The final challenge I faced was needing to reorder the columns since I needed the fields to appear in a different order. So I googled for an attribute I could use to do this and found...nothing.

Out of the box dynamic data, in its current form, does not support re-ordering of columns. To me this seemed such a fundamental thing I was surprised that I couldn't do it.

So I googled some more to see if there were any solutions, custom code, extensions etc that I could find to provide the functionality.

The futures site popped up immediately and that has this functionality plus so much more, only issue is that I wasn't comfortable deploying the futures code for a production system.

So I carried on searching and thats when I found Dynamic Data Columns Ordering, an entry on the MSDN code gallery that contained code that you needed to add to your project and changes to make to existing files and then you just added a ColumnOrder attribute to the meta data and the column appears in the right order.


Sunday, 9 August 2009

Asp.Net Dynamic Data - first glance

So this last week when I've actually managed to get time to do development I've been working with Asp.Net dynamic data using Linq-to-Sql for data access.

My first impressions were quite good, create a model, provide the data context set the scaffolding to true and there you have an application. It all seems very easy, but then as with most things you try and do something that it doesn't really want to do and things become difficult.

As I've mentioned before some of the difficulties are related to Linq-to-Sql not doing what its supposed to but some of it is related to dynamic data.

Much like what I see as failings with Linq-to-Sql dynamic data seems to offer the ability to create UI with no or very little custom coding suggesting that if you want to change the standard behaviour you simply need to provide an attribute and you can change the way that the 'application' is generated.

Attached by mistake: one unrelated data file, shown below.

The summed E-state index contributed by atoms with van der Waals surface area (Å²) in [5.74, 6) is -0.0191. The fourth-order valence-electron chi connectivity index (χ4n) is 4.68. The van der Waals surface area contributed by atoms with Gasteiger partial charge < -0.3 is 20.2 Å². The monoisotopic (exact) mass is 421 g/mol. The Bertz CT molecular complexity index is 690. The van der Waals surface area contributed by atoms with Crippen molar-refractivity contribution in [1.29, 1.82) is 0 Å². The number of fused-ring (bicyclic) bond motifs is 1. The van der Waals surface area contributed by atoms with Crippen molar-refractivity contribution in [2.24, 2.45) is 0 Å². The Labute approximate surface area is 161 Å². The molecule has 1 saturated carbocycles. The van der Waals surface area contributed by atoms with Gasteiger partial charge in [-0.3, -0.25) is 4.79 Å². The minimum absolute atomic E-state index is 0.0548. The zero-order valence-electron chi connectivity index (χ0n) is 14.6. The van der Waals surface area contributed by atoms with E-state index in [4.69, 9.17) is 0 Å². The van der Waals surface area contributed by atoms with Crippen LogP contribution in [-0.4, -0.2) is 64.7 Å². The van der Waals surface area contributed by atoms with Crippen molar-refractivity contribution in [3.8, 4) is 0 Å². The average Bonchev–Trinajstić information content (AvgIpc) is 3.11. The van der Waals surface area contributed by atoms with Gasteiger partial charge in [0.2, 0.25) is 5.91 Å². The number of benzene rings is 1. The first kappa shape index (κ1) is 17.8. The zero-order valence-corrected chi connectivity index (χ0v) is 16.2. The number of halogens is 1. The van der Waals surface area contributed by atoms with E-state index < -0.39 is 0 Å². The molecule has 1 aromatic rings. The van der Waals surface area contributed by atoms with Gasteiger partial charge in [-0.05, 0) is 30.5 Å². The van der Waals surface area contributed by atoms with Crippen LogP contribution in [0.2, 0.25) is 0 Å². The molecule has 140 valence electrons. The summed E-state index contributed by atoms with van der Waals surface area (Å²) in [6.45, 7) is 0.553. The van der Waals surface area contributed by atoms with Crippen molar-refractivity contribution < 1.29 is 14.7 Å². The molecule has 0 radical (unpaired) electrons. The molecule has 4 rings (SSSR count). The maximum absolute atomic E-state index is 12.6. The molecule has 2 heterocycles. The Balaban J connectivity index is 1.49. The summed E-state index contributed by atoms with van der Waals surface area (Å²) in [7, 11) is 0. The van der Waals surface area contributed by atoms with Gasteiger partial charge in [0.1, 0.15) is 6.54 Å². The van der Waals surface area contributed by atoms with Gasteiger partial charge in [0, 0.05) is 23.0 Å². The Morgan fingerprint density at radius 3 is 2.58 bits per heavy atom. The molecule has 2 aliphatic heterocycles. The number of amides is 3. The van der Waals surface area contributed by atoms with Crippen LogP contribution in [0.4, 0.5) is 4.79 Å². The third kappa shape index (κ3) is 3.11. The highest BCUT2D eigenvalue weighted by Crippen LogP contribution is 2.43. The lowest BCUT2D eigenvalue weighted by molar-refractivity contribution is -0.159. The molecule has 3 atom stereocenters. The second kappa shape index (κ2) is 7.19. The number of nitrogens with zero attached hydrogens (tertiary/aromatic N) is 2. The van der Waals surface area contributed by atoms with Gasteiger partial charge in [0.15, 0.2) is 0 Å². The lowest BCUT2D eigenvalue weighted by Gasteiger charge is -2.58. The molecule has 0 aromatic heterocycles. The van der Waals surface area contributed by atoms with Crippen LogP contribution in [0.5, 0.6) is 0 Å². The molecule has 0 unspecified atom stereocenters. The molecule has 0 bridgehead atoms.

Unfortunately this isn't the case, there are some attributes you can use such as [DisplayName] but at present these are few and far between.

As I get deeper into dynamic data I'm going to post what I've found, what you can do and what you can't.

Wednesday, 5 August 2009

Linq-to-Sql multiple views of the same data

In my previous post I mentioned the problems I have been having with Linq-to-Sql so I thought I'd elaborate on my difficulties.

Before now I hadn't used Linq-to-Sql but had seen demo's, web casts, etc that made it seem all so easy so I started work with high hopes. I set about adding a linq-to-sql file to the solution opened up the server explorer and added a table, all went well, but it was about to all go down hill rapidly.

Up to now I've done the majority of data access using stored procedure and was used to getting data from a table in any shape I wanted. My first problem with Linq-to-Sql was that I wished to have different views of the data in a single table and thought I should easily be able to define these views but this functionality simply is not available.

Now in linq's defence I don't remember it saying is should allow this type of functionality but as I said I had high hopes, I did find I could drag as many instances of single table into the model (got warning messages when I built but no other apparent problems) and I could then remove fields add properties etc but it felt wrong.

So for now this is what I've done, don't know if its the best or only way but will do for now.

Tuesday, 4 August 2009

Asp.Net Dynamic Data & Linq-to-Sql

Over the last few days I have been, when possible, trying to get to grips with Asp.Net Dynamic Data and Linq-to-Sql.

My first impression - its not what I expected.

It seems to be more difficult than it should be to be able to define the O/R mapping not to mention the little issue of the autogenerated datacontext disappearing if you extend the partial class and happen to name the class file the same as the .dbml file. Only turned on to the problem by a post on stackoverflow.

As I get more to grips with dynamic data I'll post more, for now I'm tending to pull my hair out trying to get it to do what should be simple

Monday, 3 August 2009

The first post

This is the first post on my blog.

My intention is to use this as a bit of a memory dump for me and along the way I may find some interesting things to talk about and would love for people to comment on what I've blogged, as I find you learn more through discussions rather than lectures.

The title? well thats what I do and all the cool names had already gone ;)

I'm currently working with Asp.Net technologies (webforms, MVC, dynamic data) and my next few posts will most likely cover them but I have been toying with going back to the beginning and doing a deep dive on web as a platform to refresh my memory.

Most of my posts will be about technology but I may digress now and then.

I can't promise I'll blog all the time but hopefully what I do blog will be interesting.